Verderame speculates, however, that the movie will spark a renewed appeal for all Barbie items: “Collectors are very, very interested and excited, not only about this movie but about the fact that this is going to cause a big spike in the Barbie collectable realm,” she says, something that has already begun to manifest in everything from the dolls themselves to their outfits to tiny, Barbie-sized bathroom scales. Prices for these types of items have already quadrupled, she says, and products from Barbie Shanghai—including architectural objects like display fixtures—will likely be subject to this same growth.

It’s possible, then, that Mattel predicted a global renewed interest in Barbie just a few years too early—there’s reason to think that this store would have been more successful if only it existed now. Hollywood movies are increasingly created with Chinese audiences in mind, a factor that was surely considered in the production of Barbie. Moreover, there is interest among Chinese consumers in experiencing American culture in bite-size tourism experiences without any actual travel involved. For example, as Candise Lin, an educational psychologist who shares cultural commentary on TikTok has previously reported, “American camping” themed bars and coffee shops that allow customers to take photographs that give the illusion of camping in the United States have become popular in various Chinese cities.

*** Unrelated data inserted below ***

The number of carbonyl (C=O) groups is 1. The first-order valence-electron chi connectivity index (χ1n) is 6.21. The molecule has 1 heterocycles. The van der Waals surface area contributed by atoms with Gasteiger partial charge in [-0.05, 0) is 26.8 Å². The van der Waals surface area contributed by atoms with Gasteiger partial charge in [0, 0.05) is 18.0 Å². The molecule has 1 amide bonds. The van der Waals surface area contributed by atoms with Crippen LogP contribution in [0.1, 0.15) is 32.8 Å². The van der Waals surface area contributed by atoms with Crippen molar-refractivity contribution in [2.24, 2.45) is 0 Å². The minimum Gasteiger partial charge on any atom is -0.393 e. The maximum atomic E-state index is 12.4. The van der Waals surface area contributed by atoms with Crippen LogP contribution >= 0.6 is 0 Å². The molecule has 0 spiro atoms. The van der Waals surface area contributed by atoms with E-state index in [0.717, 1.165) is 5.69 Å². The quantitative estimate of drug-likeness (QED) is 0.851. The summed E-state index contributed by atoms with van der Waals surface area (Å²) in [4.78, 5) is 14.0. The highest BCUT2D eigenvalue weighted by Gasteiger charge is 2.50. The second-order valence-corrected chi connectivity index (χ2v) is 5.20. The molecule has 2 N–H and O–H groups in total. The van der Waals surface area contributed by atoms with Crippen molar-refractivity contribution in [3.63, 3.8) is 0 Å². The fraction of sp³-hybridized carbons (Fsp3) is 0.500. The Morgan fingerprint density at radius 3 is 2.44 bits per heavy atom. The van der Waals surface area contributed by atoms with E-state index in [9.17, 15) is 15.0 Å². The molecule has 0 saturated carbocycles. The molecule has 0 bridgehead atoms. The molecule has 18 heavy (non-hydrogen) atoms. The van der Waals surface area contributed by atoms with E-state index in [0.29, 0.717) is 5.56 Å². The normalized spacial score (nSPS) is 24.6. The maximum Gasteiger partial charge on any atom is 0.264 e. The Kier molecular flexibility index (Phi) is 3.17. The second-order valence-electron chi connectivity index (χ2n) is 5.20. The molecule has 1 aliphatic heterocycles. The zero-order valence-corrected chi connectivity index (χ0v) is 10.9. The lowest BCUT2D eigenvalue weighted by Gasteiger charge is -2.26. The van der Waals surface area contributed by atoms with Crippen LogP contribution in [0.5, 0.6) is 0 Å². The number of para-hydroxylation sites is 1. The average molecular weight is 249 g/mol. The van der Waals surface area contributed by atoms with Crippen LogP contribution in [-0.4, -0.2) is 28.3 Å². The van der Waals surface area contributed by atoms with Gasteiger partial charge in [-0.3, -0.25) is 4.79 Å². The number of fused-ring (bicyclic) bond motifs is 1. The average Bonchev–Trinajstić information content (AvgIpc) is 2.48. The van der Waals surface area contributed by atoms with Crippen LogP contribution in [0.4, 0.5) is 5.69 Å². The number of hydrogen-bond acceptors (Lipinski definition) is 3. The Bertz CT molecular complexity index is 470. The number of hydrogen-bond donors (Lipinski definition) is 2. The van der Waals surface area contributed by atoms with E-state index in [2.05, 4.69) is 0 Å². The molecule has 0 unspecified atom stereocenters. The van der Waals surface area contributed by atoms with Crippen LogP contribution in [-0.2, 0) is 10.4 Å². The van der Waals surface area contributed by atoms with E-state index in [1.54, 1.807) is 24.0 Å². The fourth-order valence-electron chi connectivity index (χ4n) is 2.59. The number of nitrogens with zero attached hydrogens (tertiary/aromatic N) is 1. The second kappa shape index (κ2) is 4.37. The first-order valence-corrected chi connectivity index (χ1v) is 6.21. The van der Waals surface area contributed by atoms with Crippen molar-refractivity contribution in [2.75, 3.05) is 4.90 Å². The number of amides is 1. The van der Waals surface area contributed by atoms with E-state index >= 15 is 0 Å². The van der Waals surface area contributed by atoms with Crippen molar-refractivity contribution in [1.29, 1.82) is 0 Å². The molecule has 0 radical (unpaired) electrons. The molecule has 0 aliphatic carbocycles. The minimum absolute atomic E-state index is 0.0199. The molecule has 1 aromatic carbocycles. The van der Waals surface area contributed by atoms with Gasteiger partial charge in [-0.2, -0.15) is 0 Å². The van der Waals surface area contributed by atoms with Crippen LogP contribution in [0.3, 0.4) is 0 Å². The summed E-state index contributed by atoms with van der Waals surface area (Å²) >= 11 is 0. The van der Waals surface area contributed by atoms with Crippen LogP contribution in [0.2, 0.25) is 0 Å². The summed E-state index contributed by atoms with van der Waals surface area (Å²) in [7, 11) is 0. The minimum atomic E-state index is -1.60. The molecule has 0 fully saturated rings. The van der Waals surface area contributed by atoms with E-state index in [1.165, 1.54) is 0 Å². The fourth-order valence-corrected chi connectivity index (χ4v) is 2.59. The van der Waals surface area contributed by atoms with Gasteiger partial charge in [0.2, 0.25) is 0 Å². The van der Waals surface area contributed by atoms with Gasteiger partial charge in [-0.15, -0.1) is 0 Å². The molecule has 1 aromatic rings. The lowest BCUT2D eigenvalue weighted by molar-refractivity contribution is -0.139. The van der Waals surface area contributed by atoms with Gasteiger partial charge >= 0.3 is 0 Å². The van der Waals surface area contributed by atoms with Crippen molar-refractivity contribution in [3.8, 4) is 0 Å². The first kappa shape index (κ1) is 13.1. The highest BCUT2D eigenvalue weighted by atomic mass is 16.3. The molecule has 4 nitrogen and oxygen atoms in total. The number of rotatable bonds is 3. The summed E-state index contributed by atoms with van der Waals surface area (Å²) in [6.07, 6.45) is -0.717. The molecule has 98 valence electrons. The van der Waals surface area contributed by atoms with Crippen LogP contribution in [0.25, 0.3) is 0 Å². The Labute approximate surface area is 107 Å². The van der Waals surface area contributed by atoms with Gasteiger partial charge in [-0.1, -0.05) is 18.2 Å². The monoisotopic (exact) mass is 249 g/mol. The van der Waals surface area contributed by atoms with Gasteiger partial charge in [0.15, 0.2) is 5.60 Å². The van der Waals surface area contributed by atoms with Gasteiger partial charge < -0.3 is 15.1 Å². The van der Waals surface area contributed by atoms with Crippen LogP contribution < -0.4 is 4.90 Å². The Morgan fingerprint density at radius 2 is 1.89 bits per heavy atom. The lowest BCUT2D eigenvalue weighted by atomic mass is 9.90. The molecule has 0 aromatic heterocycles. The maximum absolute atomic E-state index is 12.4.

Ultimately, most analysts chalk up the failure of Barbie Shanghai as a case of a company doing too much, too fast. They invested in the idea that Barbie could become a cultural symbol in China without doing much to test that hypothesis before dropping millions of dollars. Others theorize that its failure was political, the result of China’s reluctance to Americanize or the product of different relationships with femininity. Either way, Chinese women were unwilling to spend $150 on Barbie-branded jeans in 2010. In 2023, however, who’s to say the Instagrammable halls of Barbie Shanghai wouldn’t be a hit?